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What is pre-eclampsia – the silent killer

Pre-eclampsia in women
What is pre-eclampsia?

Downton Manor fans won’t readily forget the episode in which Lady Sybil gives birth to her daughter.

You may recall how delirious she became following the delivery of her baby. The doctor diagnosed pregnancy-induced hypertension now commonly referred to as pre-eclampsia, or as the medical profession refer to it as eclampsia exhibiting delirium, visual disturbances, and critically high blood pressure.

In the aftermath of that scene, I reflected poignantly on the memories of my first born baby boy.

In 1999 when I had my first baby, I  experienced severe pre-eclampsia which was eventually diagnosed in week 27 of my pregnancy but I suspected that the symptoms had already started as early as week 19.

In April of 1999 and on Dr’s advice my husband and I took a short trip to Hamburg to see friends and family.

When we arrived at the hotel early afternoon I had begun to notice very swollen legs and ankles, they were spongy to the touch, I had a slight headache but nothing else and after packing lay down for a couple of hours.  The swelling dissipated and I put it down to a combination of flying and too long on my feet.

Symtoms of pre-eclampsia
Symptoms of pre-eclampsia – headaches, visual disturbances and sickness

We were due to meet the rest of the family in Hamburg the following day.

It was a lovely spring morning and as my husband’s family were so keen for us to see as much of the city as we could we did lots of walking, visited shops and all the usual things a tourist would do when visiting a big city.

Everything was in walking distance and being pregnant and completely unaware of the symptoms of pre-eclampsia again I experienced swelling in my legs and body.

I wasn’t feeling great, my heart was pumping hard and I was angry for trying to push myself.

My husband and his family were taking a trip on a ferry around the river Alster which would be a tour lasting about an hour and a half.

I sat out the trip at a cafe overlooking the river with a cup of tea and a book to read my feet were raised and I had a good view of the people walking by.

And this is how it went on.

At my next antenatal check-up, none of the symptoms were visible.

I suspect the reason was that the waiting time to be seen was always a good hour and my body had the time to rest and my heart rate and blood pressure went back to almost normal and although my blood pressure was slightly elevated this is quite common at the stage of pregnancy I was at.

I was nearing the end of my first year at De Montfort University studying for a postgraduate business degree I was at the final hurdle and we had completed our last group assignment and presentation.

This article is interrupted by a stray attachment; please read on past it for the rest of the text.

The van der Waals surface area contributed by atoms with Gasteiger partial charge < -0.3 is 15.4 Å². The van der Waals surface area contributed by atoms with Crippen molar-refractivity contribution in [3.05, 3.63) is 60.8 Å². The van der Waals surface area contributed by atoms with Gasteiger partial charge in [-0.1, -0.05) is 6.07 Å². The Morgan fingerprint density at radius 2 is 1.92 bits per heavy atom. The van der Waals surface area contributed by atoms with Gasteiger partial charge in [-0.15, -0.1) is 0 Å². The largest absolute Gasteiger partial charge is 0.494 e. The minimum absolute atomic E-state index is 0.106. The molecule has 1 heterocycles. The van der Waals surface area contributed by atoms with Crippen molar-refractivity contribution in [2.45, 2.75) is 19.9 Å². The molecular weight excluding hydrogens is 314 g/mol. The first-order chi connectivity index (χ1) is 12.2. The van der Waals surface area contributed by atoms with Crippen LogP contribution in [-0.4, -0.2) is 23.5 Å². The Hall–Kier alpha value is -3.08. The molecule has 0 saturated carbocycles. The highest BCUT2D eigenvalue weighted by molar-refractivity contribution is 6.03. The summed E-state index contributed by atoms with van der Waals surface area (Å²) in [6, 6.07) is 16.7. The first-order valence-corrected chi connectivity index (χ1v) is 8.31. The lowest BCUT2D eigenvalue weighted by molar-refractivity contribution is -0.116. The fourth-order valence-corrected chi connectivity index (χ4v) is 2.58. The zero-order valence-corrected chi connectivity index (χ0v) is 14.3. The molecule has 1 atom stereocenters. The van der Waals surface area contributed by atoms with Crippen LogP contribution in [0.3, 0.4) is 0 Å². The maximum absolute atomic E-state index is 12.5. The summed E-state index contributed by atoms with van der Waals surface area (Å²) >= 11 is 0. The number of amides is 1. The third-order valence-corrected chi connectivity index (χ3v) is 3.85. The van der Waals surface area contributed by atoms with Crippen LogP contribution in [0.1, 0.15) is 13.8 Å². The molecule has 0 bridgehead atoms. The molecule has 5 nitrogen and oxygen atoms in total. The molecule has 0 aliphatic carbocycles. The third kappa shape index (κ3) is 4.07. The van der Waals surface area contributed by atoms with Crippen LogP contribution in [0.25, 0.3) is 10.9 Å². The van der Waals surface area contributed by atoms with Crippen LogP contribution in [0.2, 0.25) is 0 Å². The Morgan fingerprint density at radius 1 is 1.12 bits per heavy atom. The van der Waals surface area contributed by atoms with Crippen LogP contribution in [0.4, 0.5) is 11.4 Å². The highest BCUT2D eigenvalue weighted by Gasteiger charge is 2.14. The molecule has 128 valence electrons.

The group who had now become firm friends and I were due to celebrate the completion of our first year in a pub near the college.

I really wasn’t feeling too good and so I had to decline despite nice protestations. Ironically one of my friends said, the hospital is only around the corner so you don’t need to worry.

All I wanted to do was to drive home, lie down and sleep.

As the afternoon wore on I wasn’t getting any better and my husband called me surprised to find me at home. Then a strange conversation took place and I happened to mention to him that I hadn’t pee’d since the morning and had no desire to pee and I had had a mild but persistent headache.

As I was at week 33 I figured it was the usual condition of a heavily pregnant woman but I called the midwife out to see me that afternoon to be sure.

When she took my blood pressure she visibly paled in front of me, she asked me to move on to my right side to take the pressure off my heart and then she checked my very spongy ankles and legs and was clearly worried.

She asked me how long I had been like this, since week 19-20 I said.

Calmly she explained that I had pre-eclampsia and that I would need to go to the hospital immediately.

As luck would have it my husband walked through the front door so there was no need for the ambulance thank god. I quickly packed a bag and I was advised that someone would meet us at the maternity unit. I was admitted into Hospital all the checks were done and every-time I needed the toilet I had to pee into a container for measuring purposes to see how much output my body was creating.

Finally, after 24 hours of no sleep and sharing a ward with 3 lovely women and one woman who snored so loudly and kept us all awake, I beckoned the registrar and insisted that I should be allowed to go home. There was no way I was staying in the hospital for 4 weeks coupled with the fact I had a business to run as well.

He finally agreed to release me, on the proviso that I had to sign some medical forms (non-disclaimer) and that I had to come to the maternity unit every morning for a full checkup. I agreed to this as I felt that if I was in my own home I would be calmer and relaxed than I would be if I was in the hospital.

I was prescribed labetalol high blood pressure tablets to keep the blood pressure down and my urine was tested every day but nothing changed.

Despite me trying to manage the condition by telling myself to keep calm, resting on the sofa and sleeping my condition worsened and by 37 weeks of pregnancy my condition was so severe that I finally had to be admitted into the maternity unit.

June 12th, 1999 was the evening the consultant and theatre nurses were fearful that I would go into an eclamptic shock.

My husband described me as a baby elephant with skin so flushed and spongy (oedema the body retains fluid) due to protein in the urine (proteinuria) and the kidneys unable to process it.

My blood pressure was so high that my consultant explained that unless I was admitted into surgery NOW for a Caesarean section then in all likelihood the life of my unborn child and myself would be in serious jeopardy.

It was a traumatic time more for my husband and baby because I had reached that point of dis-association, aware of what was going on but unable to process my thoughts clearly and meaningfully. I recall the headache and visual disturbances, sickness and feeling so ill that I simply couldn’t process that my body had reached the point where a natural delivery was impossible.

I do recollect my insistence on having a local rather than a general anaesthetic. I am very determined and was emphatic about wanting to be awake during the procedure. The surgeon was doubtful but something somewhere was urging me to remain awake even if it meant in a half-lucid state.

By remaining awake during the operation I felt that at least I could focus on what was happening and maybe manage and control my body.